Environmental Biology of Fishes

, Volume 88, Issue 3, pp 217–225 | Cite as

Annual dynamics of the abundance of fish larvae and its relationship with hydrological variation in the Pearl River

  • Xichang Tan
  • Xinhui Li
  • Sovan Lek
  • Yuefei Li
  • Chao Wang
  • Jie Li
  • Jianren Luo
Article

Abstract

We studied daily periodicity, taxonomic composition and annual variation of fish larvae abundance from a survey of the Zhaoqing section of the Pearl River over a 3-year period, 2006–2008, and collected 52 species, in eight families and 16 orders. The fish larval samples were numerically dominated by six species, Barbel Chub (Squaliobarbus curriculus) 33.1%, Black Guangdong Bream (Megalobrama hoffmanni) 20.6%, Yellowfin (Xenocypris argentea) 15.4%, Mud Carp (Cirrhina molitorella) 10%, Common Sawbelly (Hemiculter leucisculus) 4.3%, and Freshwater Bream (Parabramis pekinensis) 3.1%. These six species accounted for 86.5% of total numbers. Black Carp (Mylopharyngodon piceus), Grass Carp (Ctenopharyngodon idellus), Silver Carp (Hypophthalmichthys molitrix) and Bighead Carp (Aristichthys nobilis) are four of the most economically important fish species in China, and accounted for approximately 4.6% of the total. When compared with historical records from 1931, there are obvious changes in the fish larvae community. Chinese Sturgeon (Acipenser sinensis), Seasonal Shad (Macrura reevesi) and Long Spiky-head Carp (Luciobrama macrocephalus) populations have disappeared and there are also decreases in several other economically important fish populations. We observed a delay in spawning time of Black Carp, Grass Carp, Silver Carp and Bighead Carp, which may be the result of the hydrological regime change in the Pearl River. We used canonical correspondence analysis (CCA) and cross-covariance function (CCF) to analyze the relationship between fish larvae and environmental variables. Our results clearly show that discharge affects the majority of fish larvae, with the various species having different responses. Larval abundances of 15 species such as Black Carp, Grass Carp, Silver Carp, Bighead Carp, Mud Carp and Black Guangdong Bream are significantly and positively related to the discharge. Other species such as Chinese Noodlefish (Leucosoma chinensis) and Rhinogobius olivaceus are negatively related to the discharge. Abundances of larval Mosquitofish (Gambusia affinis), Common Carp (Cyprinus carpio) and Eleotris oxycephala were not related to the discharge. As most economic fish species are affected by discharge, we also conclude that changes of hydrological regime, mainly caused by river damming, will result in the decline of fisheries resources in the Pearl River. The findings of this study have important implications for our ability to model the responses of fish larvae to environmental flows for the purpose of river regulation.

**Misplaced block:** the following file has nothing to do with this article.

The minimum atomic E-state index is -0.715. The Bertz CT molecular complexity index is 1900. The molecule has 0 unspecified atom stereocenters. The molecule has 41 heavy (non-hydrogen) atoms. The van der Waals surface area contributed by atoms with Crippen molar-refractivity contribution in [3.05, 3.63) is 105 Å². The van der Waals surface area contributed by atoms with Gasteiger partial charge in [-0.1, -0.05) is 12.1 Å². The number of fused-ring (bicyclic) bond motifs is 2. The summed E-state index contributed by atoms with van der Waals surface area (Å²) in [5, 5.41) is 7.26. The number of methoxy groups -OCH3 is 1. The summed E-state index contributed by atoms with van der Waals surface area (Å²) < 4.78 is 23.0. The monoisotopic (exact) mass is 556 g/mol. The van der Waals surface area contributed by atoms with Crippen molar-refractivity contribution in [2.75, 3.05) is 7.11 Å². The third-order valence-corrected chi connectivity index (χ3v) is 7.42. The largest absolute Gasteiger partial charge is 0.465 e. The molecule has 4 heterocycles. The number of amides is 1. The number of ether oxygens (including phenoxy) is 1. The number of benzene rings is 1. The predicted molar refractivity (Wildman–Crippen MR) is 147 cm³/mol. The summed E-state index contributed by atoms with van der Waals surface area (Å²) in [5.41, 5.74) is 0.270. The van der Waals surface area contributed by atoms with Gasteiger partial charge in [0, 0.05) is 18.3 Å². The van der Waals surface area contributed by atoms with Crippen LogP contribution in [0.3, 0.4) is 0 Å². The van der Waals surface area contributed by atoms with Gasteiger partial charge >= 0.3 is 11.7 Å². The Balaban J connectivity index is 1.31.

Keywords

Pearl River Fish larvae Hydrological variation Abundance 

Notes

Acknowledgements

This study was carried out with the participation of the Zhaoqing Detachment, Guangdong Fishing Administrative Brigade, and supported by Science and Technology Item of China (No. 2005DIB3J023) and Natural Science Foundation of Guangdong Province (No. 5004163). We also thank Corina Monagin for kindly review and modifications to the manuscript.

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Copyright information

© Springer Science+Business Media B.V. 2010

Authors and Affiliations

  • Xichang Tan
    • 1
  • Xinhui Li
    • 1
  • Sovan Lek
    • 2
  • Yuefei Li
    • 1
  • Chao Wang
    • 1
  • Jie Li
    • 1
  • Jianren Luo
    • 1
  1. 1.Pearl River Fishery Research InstituteChinese Academy of Fishery ScienceGuangzhouChina
  2. 2.University Toulouse, UMR 5174, EDB, CNRS-Univ. Paul SabatierCedex ToulouseFrance

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